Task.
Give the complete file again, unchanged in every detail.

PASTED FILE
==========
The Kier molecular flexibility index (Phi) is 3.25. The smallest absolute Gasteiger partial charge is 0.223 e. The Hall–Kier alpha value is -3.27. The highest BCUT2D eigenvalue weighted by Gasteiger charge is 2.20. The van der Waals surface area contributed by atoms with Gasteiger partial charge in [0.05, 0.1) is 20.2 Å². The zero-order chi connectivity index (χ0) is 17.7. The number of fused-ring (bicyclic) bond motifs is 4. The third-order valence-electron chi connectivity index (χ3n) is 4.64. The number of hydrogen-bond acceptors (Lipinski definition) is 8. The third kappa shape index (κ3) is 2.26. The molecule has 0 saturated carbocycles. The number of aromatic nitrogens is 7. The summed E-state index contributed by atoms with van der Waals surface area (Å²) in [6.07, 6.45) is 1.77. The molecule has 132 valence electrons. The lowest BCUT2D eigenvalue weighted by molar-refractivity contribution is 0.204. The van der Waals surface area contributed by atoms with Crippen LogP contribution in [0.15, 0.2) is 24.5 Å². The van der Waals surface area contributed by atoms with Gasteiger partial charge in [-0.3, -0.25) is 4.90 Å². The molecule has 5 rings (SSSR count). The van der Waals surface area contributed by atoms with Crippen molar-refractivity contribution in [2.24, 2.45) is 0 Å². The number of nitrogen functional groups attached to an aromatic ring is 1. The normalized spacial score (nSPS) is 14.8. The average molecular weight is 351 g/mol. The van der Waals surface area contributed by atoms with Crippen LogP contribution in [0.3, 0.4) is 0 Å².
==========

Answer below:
The Kier molecular flexibility index (Phi) is 3.25. The smallest absolute Gasteiger partial charge is 0.223 e. The Hall–Kier alpha value is -3.27. The highest BCUT2D eigenvalue weighted by Gasteiger charge is 2.20. The van der Waals surface area contributed by atoms with Gasteiger partial charge in [0.05, 0.1) is 20.2 Å². The zero-order chi connectivity index (χ0) is 17.7. The number of fused-ring (bicyclic) bond motifs is 4. The third-order valence-electron chi connectivity index (χ3n) is 4.64. The number of hydrogen-bond acceptors (Lipinski definition) is 8. The third kappa shape index (κ3) is 2.26. The molecule has 0 saturated carbocycles. The number of aromatic nitrogens is 7. The summed E-state index contributed by atoms with van der Waals surface area (Å²) in [6.07, 6.45) is 1.77. The molecule has 132 valence electrons. The lowest BCUT2D eigenvalue weighted by molar-refractivity contribution is 0.204. The van der Waals surface area contributed by atoms with Crippen LogP contribution in [0.15, 0.2) is 24.5 Å². The van der Waals surface area contributed by atoms with Gasteiger partial charge in [-0.3, -0.25) is 4.90 Å². The molecule has 5 rings (SSSR count). The van der Waals surface area contributed by atoms with Crippen molar-refractivity contribution in [2.24, 2.45) is 0 Å². The number of nitrogen functional groups attached to an aromatic ring is 1. The normalized spacial score (nSPS) is 14.8. The average molecular weight is 351 g/mol. The van der Waals surface area contributed by atoms with Crippen LogP contribution in [0.3, 0.4) is 0 Å².